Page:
By Rod Gilmour
BIRMINGHAM (Reuters) - World champion Chen Long avoided a potential first-round exit at the All-England Championships on Wednesday and blamed an uncomfortable pillow for a sluggish start to his campaign.
Chen, the world number one and top seed, woke up with a muscle spasm in his neck, putting the issue down to a softhotel pillow.
He had worn a plaster to ease a sore neck and his uncomfortable night's sleep nearly proved his undoing as fellow countryman Xue Song raced away with the first game 21-12.
A shock upset looked on the cards as Chen stretched tiredly to net at 16-16 in the second before the 2013 champion rattled off three points in a row to set up a decider.
Chen’s forehand smash was prominent thereafter and he comfortably took the third 21-9, setting up a last-16 clash with Hsu Jen Hao of Chinese Taipei.
“I started really slow and I wasn’t in the best of form out there,” Chen told reporters.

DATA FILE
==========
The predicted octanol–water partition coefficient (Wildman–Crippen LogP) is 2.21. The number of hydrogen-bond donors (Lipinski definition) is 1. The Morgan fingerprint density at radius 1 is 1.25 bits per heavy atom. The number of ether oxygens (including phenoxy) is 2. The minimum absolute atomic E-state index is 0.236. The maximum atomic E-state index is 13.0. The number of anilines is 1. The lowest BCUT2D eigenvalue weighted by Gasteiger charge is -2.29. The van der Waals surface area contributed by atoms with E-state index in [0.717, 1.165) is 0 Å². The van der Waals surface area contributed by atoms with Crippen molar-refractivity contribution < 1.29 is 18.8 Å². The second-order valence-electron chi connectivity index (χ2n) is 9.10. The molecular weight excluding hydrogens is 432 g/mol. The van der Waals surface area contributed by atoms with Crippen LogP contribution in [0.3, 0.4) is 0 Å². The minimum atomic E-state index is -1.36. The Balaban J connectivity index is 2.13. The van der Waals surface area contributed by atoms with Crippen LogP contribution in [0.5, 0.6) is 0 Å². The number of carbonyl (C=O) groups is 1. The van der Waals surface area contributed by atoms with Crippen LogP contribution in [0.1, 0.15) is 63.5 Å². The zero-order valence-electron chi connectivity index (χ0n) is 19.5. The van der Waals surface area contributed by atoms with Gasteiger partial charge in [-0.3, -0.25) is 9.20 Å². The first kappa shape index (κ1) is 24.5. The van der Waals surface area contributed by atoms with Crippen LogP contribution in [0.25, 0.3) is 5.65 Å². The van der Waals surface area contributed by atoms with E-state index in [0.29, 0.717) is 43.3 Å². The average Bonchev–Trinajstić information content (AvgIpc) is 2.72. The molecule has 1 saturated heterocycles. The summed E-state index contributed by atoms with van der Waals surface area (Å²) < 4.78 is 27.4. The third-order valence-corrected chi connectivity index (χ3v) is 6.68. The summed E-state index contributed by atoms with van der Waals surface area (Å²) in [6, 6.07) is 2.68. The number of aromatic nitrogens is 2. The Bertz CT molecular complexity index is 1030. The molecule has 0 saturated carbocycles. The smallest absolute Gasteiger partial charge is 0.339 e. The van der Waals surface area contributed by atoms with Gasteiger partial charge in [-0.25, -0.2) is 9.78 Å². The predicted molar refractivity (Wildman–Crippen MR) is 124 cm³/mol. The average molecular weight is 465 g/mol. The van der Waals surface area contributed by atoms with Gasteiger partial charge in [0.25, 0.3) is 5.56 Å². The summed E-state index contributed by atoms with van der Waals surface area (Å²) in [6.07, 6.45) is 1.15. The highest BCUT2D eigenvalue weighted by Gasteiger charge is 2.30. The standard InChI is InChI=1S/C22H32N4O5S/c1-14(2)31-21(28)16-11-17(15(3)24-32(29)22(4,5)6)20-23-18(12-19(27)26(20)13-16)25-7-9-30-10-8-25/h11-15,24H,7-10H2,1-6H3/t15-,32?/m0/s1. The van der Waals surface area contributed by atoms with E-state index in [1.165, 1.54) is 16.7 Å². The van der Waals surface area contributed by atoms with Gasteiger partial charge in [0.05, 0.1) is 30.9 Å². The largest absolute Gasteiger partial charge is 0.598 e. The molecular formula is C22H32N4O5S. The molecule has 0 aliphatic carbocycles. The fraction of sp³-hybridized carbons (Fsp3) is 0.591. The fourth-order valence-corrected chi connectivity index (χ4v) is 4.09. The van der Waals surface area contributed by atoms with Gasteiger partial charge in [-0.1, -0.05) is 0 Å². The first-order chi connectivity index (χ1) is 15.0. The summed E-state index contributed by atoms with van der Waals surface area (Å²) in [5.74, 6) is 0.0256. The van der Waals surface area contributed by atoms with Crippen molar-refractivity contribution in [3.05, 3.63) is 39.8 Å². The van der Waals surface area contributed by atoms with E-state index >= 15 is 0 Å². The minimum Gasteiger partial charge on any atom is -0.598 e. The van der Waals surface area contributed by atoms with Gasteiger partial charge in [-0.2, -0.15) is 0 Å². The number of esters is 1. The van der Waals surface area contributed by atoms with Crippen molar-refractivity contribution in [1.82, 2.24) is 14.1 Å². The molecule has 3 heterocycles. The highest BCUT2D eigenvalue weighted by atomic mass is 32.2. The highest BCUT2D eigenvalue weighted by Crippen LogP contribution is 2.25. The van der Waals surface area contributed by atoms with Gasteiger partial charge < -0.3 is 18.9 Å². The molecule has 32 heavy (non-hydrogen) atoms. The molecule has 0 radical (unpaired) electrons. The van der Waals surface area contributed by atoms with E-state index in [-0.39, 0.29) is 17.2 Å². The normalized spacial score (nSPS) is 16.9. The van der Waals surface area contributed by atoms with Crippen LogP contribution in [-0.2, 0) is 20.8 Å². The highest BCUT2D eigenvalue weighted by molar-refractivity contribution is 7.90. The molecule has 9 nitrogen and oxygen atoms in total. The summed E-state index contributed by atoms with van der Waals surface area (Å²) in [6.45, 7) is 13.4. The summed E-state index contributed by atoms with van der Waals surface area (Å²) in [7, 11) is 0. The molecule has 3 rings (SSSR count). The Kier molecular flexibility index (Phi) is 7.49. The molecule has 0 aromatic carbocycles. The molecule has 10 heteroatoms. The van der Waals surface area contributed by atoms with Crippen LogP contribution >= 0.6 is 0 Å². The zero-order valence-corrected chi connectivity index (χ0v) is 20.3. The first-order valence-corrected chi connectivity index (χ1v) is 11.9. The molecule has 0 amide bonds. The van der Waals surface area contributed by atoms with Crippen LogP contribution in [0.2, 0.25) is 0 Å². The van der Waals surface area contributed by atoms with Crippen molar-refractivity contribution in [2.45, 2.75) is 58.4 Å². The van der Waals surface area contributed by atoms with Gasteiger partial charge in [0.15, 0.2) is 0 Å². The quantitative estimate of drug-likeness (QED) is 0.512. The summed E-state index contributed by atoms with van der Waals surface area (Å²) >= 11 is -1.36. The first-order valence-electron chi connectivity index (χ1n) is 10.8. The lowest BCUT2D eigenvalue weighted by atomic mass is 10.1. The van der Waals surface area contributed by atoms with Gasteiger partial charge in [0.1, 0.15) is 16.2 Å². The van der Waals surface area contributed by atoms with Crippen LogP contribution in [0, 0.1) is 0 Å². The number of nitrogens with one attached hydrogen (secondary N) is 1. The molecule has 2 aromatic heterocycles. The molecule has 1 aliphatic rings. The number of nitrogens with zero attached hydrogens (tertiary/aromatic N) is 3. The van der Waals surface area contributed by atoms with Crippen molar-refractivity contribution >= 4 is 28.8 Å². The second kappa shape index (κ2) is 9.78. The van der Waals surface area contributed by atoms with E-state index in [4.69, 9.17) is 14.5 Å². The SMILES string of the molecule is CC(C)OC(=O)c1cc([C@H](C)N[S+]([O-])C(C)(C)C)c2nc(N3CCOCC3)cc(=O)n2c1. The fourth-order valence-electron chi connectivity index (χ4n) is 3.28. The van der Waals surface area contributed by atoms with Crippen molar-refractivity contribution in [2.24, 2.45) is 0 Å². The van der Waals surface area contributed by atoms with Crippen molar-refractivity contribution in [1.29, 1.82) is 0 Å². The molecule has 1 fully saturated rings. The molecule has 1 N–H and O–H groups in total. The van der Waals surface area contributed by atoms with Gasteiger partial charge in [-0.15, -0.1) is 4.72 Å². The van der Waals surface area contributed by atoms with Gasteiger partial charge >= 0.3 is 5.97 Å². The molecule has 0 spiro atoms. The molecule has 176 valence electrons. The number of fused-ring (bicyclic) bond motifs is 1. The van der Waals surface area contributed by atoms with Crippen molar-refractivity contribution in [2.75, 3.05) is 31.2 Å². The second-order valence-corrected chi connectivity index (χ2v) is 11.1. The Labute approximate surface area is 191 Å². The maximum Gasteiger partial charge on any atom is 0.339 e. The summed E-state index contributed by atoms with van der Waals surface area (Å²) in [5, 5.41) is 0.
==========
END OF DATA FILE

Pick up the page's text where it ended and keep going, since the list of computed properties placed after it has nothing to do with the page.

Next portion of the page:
“I needed to play quick and attack more, play rally-to-rally and not think about the result. I kept my consistency and tried to control him by not doing anything too risky.” Chen’s female compatriot Li Xuerui, also world number one, had earlier stepped through the gears in her opening match.
Olympic champion Li eased past Beiwen Zhang of the United States 21-13 21-17 and said the multi-million pound redesign at the Barclaycard Arena had played a major part in her victory.
“The whole arena has been refurbished and it is a big change,” Li said after her 33-minute win.
“The most important thing is the lights overhead as in previous years it has been too bright.”
Li was surprisingly beaten in a first-round upset in 2013 -- 12 months after winning the title for the first time -- but it was a composed Chinese who set up a second-round clash with compatriot Sun Yu.
Korean Lee Dong Keun lost one of the longest male singles matches in recent memory against Germany’s Marc Zwiebler. The German, who reached the All-England semi-finals in 2011, outlasted Lee 21-17 19-21 21-19 over an energy-sapping 96 minutes.
(Editing by Ed Osmond)